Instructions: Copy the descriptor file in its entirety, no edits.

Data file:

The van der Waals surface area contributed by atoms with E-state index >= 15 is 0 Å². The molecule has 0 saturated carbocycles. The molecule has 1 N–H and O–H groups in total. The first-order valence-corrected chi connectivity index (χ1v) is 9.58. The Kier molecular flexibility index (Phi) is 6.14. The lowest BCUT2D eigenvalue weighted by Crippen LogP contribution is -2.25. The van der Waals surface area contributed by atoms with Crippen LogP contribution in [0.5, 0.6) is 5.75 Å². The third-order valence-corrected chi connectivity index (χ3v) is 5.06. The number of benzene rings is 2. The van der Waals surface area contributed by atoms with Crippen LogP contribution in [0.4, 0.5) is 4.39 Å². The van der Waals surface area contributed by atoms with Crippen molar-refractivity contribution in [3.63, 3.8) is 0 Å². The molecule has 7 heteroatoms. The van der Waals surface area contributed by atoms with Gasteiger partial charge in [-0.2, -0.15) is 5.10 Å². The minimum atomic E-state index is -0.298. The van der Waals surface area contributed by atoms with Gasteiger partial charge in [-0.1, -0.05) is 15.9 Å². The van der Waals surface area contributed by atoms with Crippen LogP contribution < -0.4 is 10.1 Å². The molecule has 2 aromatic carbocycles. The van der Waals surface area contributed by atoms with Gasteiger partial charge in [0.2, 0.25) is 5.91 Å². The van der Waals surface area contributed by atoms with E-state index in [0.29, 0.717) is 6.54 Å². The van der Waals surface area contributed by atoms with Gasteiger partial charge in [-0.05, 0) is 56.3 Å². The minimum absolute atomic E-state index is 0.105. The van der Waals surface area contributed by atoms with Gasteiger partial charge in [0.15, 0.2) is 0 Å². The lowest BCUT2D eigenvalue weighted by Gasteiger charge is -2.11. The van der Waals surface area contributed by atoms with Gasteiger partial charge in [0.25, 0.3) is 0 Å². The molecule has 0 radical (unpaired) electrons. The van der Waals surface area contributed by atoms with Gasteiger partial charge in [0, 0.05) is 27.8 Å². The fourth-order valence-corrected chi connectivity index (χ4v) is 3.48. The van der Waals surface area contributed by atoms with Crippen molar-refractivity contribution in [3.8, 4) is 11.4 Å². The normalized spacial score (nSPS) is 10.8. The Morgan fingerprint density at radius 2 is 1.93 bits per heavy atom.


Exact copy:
The van der Waals surface area contributed by atoms with E-state index >= 15 is 0 Å². The molecule has 0 saturated carbocycles. The molecule has 1 N–H and O–H groups in total. The first-order valence-corrected chi connectivity index (χ1v) is 9.58. The Kier molecular flexibility index (Phi) is 6.14. The lowest BCUT2D eigenvalue weighted by Crippen LogP contribution is -2.25. The van der Waals surface area contributed by atoms with Crippen LogP contribution in [0.5, 0.6) is 5.75 Å². The third-order valence-corrected chi connectivity index (χ3v) is 5.06. The number of benzene rings is 2. The van der Waals surface area contributed by atoms with Crippen LogP contribution in [0.4, 0.5) is 4.39 Å². The van der Waals surface area contributed by atoms with Crippen molar-refractivity contribution in [3.63, 3.8) is 0 Å². The molecule has 7 heteroatoms. The van der Waals surface area contributed by atoms with Gasteiger partial charge in [-0.2, -0.15) is 5.10 Å². The minimum atomic E-state index is -0.298. The van der Waals surface area contributed by atoms with Gasteiger partial charge in [-0.1, -0.05) is 15.9 Å². The van der Waals surface area contributed by atoms with Crippen LogP contribution < -0.4 is 10.1 Å². The molecule has 2 aromatic carbocycles. The van der Waals surface area contributed by atoms with Gasteiger partial charge in [0.2, 0.25) is 5.91 Å². The van der Waals surface area contributed by atoms with E-state index in [0.29, 0.717) is 6.54 Å². The van der Waals surface area contributed by atoms with Gasteiger partial charge in [-0.05, 0) is 56.3 Å². The minimum absolute atomic E-state index is 0.105. The van der Waals surface area contributed by atoms with Gasteiger partial charge in [0.15, 0.2) is 0 Å². The lowest BCUT2D eigenvalue weighted by Gasteiger charge is -2.11. The van der Waals surface area contributed by atoms with Gasteiger partial charge in [0.25, 0.3) is 0 Å². The molecule has 0 radical (unpaired) electrons. The van der Waals surface area contributed by atoms with Gasteiger partial charge in [0, 0.05) is 27.8 Å². The fourth-order valence-corrected chi connectivity index (χ4v) is 3.48. The van der Waals surface area contributed by atoms with Crippen molar-refractivity contribution in [3.8, 4) is 11.4 Å². The normalized spacial score (nSPS) is 10.8. The Morgan fingerprint density at radius 2 is 1.93 bits per heavy atom.